What Just Happened appears in an aspect ratio of approximately 2.35:1 on this Blu-ray Disc. Though the movie remained perfectly watchable, the transfer never excelled.
Sharpness was usually fine, though some exceptions occurred, as occasional wide shots felt a bit soft. Still, overall delineation worked pretty well.
No issues with jagged edges or shimmering occurred, but I noticed mild haloes a fair amount of the time. The flick also tended to be a bit grainy, but other source flaws failed to appear.
Colors looked fairly ordinary. The image took on a dingy green-blue tone much of the time, with occasional splashes of red. The hues seemed acceptable but they weren’t particularly strong.
Blacks appeared reasonably dark and tight, while shadows showed decent delineation. Some low-light shots were a bit too thick, though. All of this was good enough for a mediocre “C+”.
I also thought the DTS-HD MA 5.1 soundtrack of Happened remained unexceptional, though it worked better than the visuals. Of course, I didn’t expect a dazzling soundfield from this sort of satirical comedy, and I got exactly what I anticipated.
In terms of effects, general ambience ruled the day. Surround usage stayed limited, so the back speakers gently fleshed out various settings but did little more than that.
In those forward channels, the music provided nice stereo separation and opened up the mix reasonably well. There wasn’t a whole lot of activity or movement, but the effects conveyed a passable sense of space and place. The track functioned appropriately for the story.
Audio quality appeared fine. The music was the strongest aspect of the track, as the score showed nice vivacity and impact.
Dialogue was consistently warm and natural. Effects were a minor component of the mix, and they seemed appropriately subdued and accurate.
There wasn’t much to hear, but the various elements were clean and distinct. This became a decent reproduction of the material.
A mix of extras round out the disc, and we get an audio commentary from director Barry Levinson and writer Art Linson. Both sit together for this running, screen-specific look at the source novel and its adaptation, story/characters, cast and performances, reflections of “real Hollywood” and related subjects.
Though we get occasional insights here, much of the commentary feels fairly banal. Levinson and Linson deliver just enough worthwhile information to mean the track doesn’t flop, but with a fair amount of dead air and a semi-slow pace, this becomes a mediocre track.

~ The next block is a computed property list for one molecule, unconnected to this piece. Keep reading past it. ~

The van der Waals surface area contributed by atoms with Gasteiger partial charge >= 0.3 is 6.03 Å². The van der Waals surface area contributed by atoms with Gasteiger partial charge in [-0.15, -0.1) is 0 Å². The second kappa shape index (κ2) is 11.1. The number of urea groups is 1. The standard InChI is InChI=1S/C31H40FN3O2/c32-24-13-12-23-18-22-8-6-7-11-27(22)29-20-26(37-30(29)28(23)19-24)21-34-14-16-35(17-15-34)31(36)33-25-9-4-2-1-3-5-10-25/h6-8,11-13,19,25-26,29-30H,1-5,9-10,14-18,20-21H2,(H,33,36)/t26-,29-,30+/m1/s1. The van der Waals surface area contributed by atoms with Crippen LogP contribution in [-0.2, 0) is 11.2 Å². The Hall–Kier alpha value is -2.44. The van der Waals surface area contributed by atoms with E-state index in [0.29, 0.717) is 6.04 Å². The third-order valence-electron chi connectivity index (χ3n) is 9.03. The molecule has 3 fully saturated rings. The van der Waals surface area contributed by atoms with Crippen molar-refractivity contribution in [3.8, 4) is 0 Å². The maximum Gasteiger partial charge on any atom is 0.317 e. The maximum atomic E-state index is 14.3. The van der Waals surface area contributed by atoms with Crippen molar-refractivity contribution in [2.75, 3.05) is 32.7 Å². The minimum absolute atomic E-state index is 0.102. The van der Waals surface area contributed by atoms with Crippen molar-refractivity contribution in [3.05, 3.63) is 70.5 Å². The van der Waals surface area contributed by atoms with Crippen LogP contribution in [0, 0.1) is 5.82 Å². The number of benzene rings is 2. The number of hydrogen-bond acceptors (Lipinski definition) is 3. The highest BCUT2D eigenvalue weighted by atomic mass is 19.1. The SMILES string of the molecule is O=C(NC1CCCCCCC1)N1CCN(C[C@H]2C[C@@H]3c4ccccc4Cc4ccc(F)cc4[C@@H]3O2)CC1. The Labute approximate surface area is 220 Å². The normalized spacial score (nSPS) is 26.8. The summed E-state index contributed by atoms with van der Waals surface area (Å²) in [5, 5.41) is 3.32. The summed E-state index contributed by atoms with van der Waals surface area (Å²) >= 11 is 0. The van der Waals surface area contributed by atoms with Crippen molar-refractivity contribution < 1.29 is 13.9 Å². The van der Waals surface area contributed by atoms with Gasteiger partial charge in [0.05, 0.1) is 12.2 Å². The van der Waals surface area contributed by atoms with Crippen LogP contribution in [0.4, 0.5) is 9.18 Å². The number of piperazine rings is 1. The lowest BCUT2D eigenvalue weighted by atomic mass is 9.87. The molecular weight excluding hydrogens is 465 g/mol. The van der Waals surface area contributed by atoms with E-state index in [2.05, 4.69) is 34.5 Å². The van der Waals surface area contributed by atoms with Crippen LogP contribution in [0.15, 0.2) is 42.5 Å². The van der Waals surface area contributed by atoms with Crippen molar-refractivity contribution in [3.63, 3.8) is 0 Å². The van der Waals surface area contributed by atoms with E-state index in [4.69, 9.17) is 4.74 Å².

Three featurettes appear, and Behind the Scenes fills a mere two minutes, 47 seconds. It shows raw footage from the shoot an offers a mildly intriguing reel.
From Book to Script to Screen goes for 23 minutes, 47 seconds. It brings notes from Linson, Levinson and actor Robert De Niro.
“Screen” covers the source novel and its adaptation, what brought Levinson to the project and its path to the screen, story/characters, the nature of Hollywood, cast and performances and general thoughts. Inevitably, some of this repeats from the commentary, but it nonetheless delivers a fairly tight overview.
Finally, No Animals Were Harmed in the Making of This Movie spans a brief one minute, 59 seconds. Here we find narration from Millie, the canine actor we see in the film.
It offers a comedic look at the animal performer. It seems cute and not much more.
Three Deleted Scenes occupy a total of seven minutes, seven seconds. One offers an alternate version of the existing ending, while another gives us a film conclusion that spins matters in a radically happier vein.
The third shows a little more of Ben and daughter Zoe. None of these work – especially not the happy ending.
12 Casting Sessions take up a sum of 26 minutes, 58 seconds. We find these for actors Moon Bloodgood, Ron Li-paz, Dey Young, Paul Herman, Jean-Michel Richaud, Brent Rose, Logan Grove, Jonathan C. Kaplan, Karina Buck, Peter Jacobson, Jason Kravits, and Kate Burton.
As expected, we get tryouts for all these supporting actors, all of whom scored their roles. It might’ve been more interesting to see folks who didn’t make the cut, but this still turns into an intriguing compilation, especially since it contrasts the auditions with final footage.
The disc opens with ads for Two Lovers, The Great Buck Howard, and The Life Before Her Eyes. No trailer for Happened appears here.
Barry Levinson attempts to bite the hand that feeds him via the Hollywood satire What Happened Here. Unfortunately, the film indulges in the usual concepts so it fails to find a clever or interesting path. The Blu-ray brings mediocre picture and audio along with a decent set of bonus materials. Levinson wastes an excellent cast with this tedious snoozer.